Lastly, I grew up, as I said, in many different parts of the world by the time I was 18. A lot of the schools I went to were very diverse. In fact, I would say in most of the schools I went to, one identity, didn’t dominate the group. 

There’s something I learned out of that, which is the power of majority minority communities and the actual power that has in figuring out harmony and figuring out innovation. That really fuels the ability for people to check each other’s blind spots, if you will, to enrich the experience, because there are different perspectives that come from it.

NC: Tell us about the big projects on your plate right now with Ally Invest?

LD: Part of it is just keeping up with the robust growth that the market is giving us through the conditions of the rapid change that’s happening in our world and some of the stay at home orders that we’ve had. People have been really engaged in finance and investing in this digital period. 

So it’s really making sure that we keep up with that growth and grow up with that growth, which is fantastic. Having the kind of customers that want to invest for the first time or otherwise get engaged in investing, but also making sure that we continue to build out products and services that match our client’s needs, which is really where a lot of our ideation comes from.

We’re working on coming out with a wealth offering that’s much more robust and high touch compared with most players out there, which is really exciting. But as we shape it, making sure its genesis has inclusion at the center.

NC: It takes a leader with your type of background and uniqueness to bring that messaging forward. 

LD: I’ve never had the feeling that it was a zero sum game — that just because I got in the room, nobody else could. That helps the confidence that comes within and the responsibility that comes with knowing that you’re there to do the work that improves the process and the system. 

My job is to make sure I give Ally Invest customers the best products and services that I can, but also make the process and system better before by the time somebody else takes over. Thankfully, Ally is a very special institution. So none of this is uphill.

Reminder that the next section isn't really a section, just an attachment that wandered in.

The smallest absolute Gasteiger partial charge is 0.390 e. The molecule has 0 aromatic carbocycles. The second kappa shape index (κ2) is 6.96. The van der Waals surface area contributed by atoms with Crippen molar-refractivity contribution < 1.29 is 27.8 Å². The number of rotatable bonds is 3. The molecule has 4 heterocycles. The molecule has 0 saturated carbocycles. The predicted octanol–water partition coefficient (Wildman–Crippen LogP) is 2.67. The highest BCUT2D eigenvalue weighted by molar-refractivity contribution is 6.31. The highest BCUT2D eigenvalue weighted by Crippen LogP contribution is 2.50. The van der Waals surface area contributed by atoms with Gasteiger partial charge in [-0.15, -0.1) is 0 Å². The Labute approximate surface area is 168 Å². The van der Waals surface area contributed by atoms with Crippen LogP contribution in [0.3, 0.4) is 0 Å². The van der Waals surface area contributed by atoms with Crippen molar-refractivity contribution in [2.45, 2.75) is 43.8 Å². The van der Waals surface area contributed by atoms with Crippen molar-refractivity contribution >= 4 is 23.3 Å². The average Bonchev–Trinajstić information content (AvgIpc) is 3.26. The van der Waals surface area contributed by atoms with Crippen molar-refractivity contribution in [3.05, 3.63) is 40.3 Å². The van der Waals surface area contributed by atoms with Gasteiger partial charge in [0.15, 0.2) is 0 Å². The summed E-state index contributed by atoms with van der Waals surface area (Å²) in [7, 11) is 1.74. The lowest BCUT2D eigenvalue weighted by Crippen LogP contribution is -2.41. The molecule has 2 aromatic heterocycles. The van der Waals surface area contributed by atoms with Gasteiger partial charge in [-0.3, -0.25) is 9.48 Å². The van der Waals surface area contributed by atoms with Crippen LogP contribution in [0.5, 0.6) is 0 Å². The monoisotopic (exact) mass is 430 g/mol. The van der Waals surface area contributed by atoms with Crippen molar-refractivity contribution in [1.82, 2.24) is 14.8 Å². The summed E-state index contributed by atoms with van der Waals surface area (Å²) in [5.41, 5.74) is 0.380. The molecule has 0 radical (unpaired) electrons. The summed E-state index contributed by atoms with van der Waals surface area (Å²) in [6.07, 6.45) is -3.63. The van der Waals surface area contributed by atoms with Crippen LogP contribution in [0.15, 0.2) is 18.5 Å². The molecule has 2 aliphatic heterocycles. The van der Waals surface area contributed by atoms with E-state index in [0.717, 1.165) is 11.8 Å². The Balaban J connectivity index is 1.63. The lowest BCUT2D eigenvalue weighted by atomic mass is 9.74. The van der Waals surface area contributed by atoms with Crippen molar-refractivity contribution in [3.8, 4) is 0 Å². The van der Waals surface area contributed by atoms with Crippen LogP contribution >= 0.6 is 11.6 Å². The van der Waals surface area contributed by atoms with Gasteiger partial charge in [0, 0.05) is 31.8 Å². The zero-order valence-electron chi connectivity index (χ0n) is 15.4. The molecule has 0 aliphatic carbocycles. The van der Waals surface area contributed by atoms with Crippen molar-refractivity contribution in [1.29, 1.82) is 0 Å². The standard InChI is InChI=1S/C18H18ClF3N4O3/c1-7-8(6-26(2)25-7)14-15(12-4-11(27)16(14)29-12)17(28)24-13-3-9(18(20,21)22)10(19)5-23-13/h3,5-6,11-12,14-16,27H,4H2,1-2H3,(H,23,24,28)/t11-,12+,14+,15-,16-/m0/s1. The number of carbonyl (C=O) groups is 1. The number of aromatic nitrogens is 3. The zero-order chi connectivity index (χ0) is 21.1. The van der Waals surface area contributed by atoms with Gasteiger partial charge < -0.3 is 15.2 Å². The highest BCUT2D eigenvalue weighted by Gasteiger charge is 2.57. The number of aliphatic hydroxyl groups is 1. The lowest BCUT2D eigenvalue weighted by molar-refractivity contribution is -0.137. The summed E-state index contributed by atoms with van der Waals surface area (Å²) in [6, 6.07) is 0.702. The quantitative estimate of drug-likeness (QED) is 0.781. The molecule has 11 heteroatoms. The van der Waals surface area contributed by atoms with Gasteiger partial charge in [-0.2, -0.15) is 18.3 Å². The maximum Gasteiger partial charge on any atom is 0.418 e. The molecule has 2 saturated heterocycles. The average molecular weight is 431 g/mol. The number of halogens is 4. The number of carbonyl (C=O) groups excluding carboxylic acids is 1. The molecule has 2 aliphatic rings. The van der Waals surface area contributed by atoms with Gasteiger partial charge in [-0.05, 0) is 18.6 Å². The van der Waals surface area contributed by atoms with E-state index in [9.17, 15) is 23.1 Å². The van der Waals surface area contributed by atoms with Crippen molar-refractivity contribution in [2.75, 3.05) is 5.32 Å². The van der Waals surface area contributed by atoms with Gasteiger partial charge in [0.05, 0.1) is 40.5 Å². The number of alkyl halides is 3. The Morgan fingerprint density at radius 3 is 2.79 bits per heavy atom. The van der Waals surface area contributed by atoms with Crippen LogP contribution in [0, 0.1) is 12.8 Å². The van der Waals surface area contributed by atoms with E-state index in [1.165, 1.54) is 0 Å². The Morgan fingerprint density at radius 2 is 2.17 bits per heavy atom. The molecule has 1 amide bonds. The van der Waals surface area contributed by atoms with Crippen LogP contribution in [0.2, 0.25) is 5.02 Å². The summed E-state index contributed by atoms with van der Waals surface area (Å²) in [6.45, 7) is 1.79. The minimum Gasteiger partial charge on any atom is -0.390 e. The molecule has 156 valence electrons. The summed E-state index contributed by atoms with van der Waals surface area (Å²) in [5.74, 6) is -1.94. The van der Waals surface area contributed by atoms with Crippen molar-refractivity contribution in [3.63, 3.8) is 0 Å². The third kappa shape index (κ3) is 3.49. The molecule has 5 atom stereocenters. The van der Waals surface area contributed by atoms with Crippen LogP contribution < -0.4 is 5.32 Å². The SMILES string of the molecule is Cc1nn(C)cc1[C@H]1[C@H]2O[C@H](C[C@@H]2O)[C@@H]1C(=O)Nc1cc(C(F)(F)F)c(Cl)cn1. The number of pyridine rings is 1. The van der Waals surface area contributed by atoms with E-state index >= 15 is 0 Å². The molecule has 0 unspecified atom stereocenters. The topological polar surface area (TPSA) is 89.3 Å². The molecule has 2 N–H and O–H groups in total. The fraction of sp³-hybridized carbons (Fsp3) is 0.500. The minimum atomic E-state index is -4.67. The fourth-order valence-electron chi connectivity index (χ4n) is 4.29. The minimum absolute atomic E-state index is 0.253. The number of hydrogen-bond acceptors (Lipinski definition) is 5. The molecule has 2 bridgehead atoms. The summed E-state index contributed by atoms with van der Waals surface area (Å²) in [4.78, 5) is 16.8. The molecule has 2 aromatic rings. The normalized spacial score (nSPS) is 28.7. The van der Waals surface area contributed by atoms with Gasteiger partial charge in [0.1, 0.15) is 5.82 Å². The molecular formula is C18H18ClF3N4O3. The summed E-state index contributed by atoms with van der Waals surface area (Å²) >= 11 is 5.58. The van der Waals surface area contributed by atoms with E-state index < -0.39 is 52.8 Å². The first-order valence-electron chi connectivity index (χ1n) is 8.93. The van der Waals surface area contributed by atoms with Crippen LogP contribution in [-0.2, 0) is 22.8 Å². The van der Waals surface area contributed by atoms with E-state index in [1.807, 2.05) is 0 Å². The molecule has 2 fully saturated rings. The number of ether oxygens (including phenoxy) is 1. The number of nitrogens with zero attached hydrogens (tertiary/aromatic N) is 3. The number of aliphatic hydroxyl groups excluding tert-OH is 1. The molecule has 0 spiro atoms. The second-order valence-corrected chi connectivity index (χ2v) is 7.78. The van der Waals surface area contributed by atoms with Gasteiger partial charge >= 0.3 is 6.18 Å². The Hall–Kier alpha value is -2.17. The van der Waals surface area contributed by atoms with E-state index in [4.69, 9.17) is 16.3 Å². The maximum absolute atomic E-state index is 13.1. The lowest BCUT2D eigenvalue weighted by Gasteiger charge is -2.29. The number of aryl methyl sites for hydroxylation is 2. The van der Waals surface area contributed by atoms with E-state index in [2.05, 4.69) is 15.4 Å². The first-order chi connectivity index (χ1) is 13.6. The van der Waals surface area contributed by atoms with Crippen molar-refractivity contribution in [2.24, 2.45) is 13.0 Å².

NC: Women, when they enter financial services, we can feel this need to blend in. How do you overcome that?

LD: Wanting to blend in as a human — all of us intrinsically have that. Belonging is coded in us. The difference though, is when you’ve come from an identity where there’s no way that you could have blended in practically speaking, you end up realizing that it’s a shroud, that’s a waste of time. 

What you want to do is make connection points with people. It doesn’t mean you’re coming in to burn down the earth. You’re going to make relationships and connection points, but don’t spend your time worrying about covering up. 

NC: Does that thought process help with any type of imposter syndrome women may feel? 

LD: I say out loud in moments that I don’t feel like I belong. Part of leadership is showing that vulnerability so that people don’t start thinking that you have to be a superhero to become a leader. Leadership is a very human and flawed exercise. The difference is you just have to figure out how to get comfortable in your skin.

NC: What does International Women’s Day mean to you?

LD: I saw that question and thought: ‘What do I do with this?’ The interesting thing is, by way of background, I come from a long line of matriarchs for generations. 

So for me strong women, women with impact, is an everyday thing for me and not a single day. I also appreciate the intentionality of celebrating a day, whether that’s International Women’s Day or Black History Month. I do think that intentionality of saying this is an important moment is something that’s critical in our lives. For that matter, it just makes me more intentional of the long line of benefits that I’ve had from women before me. And hopefully that I’m making a mark for the woman after me.